How do we determine our population of interest? Administrators can tell us We notice anecdotally or through qualitative research that a particular subgroup of students is experiencing higher risk We decide to do everyone and go from there 3 factors that influence sample representativeness Sampling procedure Sample size Participation (response) When might you sample the entire population? When your population is very small When you have extensive resources When you don’t expect a very high response
Picture of sampling breakdown
Two general approaches to sampling are used in social science research. With probability sampling , all elements (e.g., persons, households) in the population have some opportunity of being included in the sample, and the mathematical probability that any one of them will be selected can be calculated. With nonprobability sampling , in contrast, population elements are selected on the basis of their availability (e.g., because they volunteered) or because of the researcher's personal judgment that they are representative. The consequence is that an unknown portion of the population is excluded (e.g., those who did not volunteer). One of the most common types of nonprobability sample is called a convenience sample – not because such samples are necessarily easy to recruit, but because the researcher uses whatever individuals are available rather than selecting from the entire population. Because some members of the population have no chance of being sampled, the extent to which a convenience sample – regardless of its size – actually represents the entire population cannot be known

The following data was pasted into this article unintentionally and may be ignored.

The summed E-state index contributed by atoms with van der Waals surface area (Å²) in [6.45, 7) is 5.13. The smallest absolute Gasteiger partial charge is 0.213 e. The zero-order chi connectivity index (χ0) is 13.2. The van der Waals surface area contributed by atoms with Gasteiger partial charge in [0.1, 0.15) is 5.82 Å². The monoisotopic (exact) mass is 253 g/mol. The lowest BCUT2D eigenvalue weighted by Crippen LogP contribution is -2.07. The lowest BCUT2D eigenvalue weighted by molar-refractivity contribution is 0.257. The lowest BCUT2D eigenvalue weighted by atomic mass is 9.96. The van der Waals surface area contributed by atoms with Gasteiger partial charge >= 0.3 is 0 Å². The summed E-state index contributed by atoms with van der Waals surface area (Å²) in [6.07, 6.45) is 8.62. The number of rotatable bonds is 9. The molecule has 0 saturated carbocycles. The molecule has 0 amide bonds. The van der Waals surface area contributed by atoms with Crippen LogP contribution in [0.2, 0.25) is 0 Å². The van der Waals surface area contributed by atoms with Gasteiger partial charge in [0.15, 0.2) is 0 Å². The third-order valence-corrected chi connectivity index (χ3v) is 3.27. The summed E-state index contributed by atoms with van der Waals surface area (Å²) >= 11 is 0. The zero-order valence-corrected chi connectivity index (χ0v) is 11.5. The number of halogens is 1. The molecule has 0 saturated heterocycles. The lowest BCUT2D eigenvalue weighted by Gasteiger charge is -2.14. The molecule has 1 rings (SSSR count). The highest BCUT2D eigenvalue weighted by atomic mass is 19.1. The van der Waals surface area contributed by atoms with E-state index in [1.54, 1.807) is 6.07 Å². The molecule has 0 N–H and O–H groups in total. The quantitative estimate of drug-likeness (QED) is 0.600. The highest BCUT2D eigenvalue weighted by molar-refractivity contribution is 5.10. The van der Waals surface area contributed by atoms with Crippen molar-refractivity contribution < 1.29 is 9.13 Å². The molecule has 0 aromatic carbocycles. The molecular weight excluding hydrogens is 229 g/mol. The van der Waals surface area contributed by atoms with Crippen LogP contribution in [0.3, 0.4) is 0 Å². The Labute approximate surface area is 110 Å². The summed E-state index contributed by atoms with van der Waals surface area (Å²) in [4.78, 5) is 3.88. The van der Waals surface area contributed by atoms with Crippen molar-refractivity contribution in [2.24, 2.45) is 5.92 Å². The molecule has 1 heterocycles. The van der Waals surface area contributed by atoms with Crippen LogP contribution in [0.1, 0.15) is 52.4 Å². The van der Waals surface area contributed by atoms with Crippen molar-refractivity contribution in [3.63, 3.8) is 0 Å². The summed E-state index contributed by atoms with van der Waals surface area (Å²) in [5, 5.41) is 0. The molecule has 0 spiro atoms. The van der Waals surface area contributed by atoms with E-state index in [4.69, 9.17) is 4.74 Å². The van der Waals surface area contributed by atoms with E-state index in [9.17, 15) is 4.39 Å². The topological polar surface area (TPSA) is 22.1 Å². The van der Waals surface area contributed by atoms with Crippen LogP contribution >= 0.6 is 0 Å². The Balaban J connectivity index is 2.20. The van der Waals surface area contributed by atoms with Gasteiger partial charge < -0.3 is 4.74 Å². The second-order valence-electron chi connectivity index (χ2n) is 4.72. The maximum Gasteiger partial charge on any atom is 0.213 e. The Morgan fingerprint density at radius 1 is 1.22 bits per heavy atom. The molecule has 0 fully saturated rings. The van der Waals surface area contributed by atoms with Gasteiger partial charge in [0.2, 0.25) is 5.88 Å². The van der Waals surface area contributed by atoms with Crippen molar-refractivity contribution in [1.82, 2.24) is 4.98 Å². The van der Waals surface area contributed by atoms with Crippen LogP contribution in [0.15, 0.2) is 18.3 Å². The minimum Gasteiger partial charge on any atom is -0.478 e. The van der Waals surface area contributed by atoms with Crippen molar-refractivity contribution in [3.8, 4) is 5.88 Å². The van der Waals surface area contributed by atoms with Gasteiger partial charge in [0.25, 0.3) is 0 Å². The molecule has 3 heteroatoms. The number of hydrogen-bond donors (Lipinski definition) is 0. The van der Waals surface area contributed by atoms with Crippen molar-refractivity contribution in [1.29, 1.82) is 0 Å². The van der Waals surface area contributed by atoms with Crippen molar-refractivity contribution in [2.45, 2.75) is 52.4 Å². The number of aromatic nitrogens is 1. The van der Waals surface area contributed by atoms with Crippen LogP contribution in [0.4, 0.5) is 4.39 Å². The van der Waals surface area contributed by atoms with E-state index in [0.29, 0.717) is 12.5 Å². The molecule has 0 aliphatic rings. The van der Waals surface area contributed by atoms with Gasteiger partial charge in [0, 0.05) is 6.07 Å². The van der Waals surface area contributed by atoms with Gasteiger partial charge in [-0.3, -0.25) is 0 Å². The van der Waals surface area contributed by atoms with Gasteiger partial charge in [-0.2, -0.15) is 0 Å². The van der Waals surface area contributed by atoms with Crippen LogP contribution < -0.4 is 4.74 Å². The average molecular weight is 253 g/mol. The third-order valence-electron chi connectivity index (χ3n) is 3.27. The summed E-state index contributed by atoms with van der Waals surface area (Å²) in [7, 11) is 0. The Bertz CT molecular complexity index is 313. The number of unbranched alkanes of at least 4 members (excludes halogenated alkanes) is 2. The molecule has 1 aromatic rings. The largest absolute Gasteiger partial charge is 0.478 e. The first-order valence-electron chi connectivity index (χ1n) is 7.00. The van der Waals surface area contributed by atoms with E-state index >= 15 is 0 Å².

Provibility sampling
1.
Yashvant Rao
1
2.
Learn the reasons for sampling
Develop an understanding about different
sampling methods
Distinguish between probability & non
probability sampling
Discuss the relative advantages &
disadvantages of each sampling methods
2
3.
• “Scientific research is systematic, controlled,
empirical, and critical investigation of natural
phenomena guided by theory and
hypotheses about the presumed relations
among such phenomena.”
– Kerlinger, 1986
• Research is an organized and systematic
way of finding answers to questions
3
4.
Problem statement, research questions,
purposes, benefits
Theory, assumptions, background literature
Variables and hypotheses
Operational definitions and measurement
Research design and methodology
Instrumentation, sampling
Data analysis
Conclusions, interpretations, recommendations
4
5.
A sample is “a smaller (but hopefully
representative) collection of units from a
population used to determine truths about that
population” (Field, 2005)
Why sample?
Resources (time, money) and workload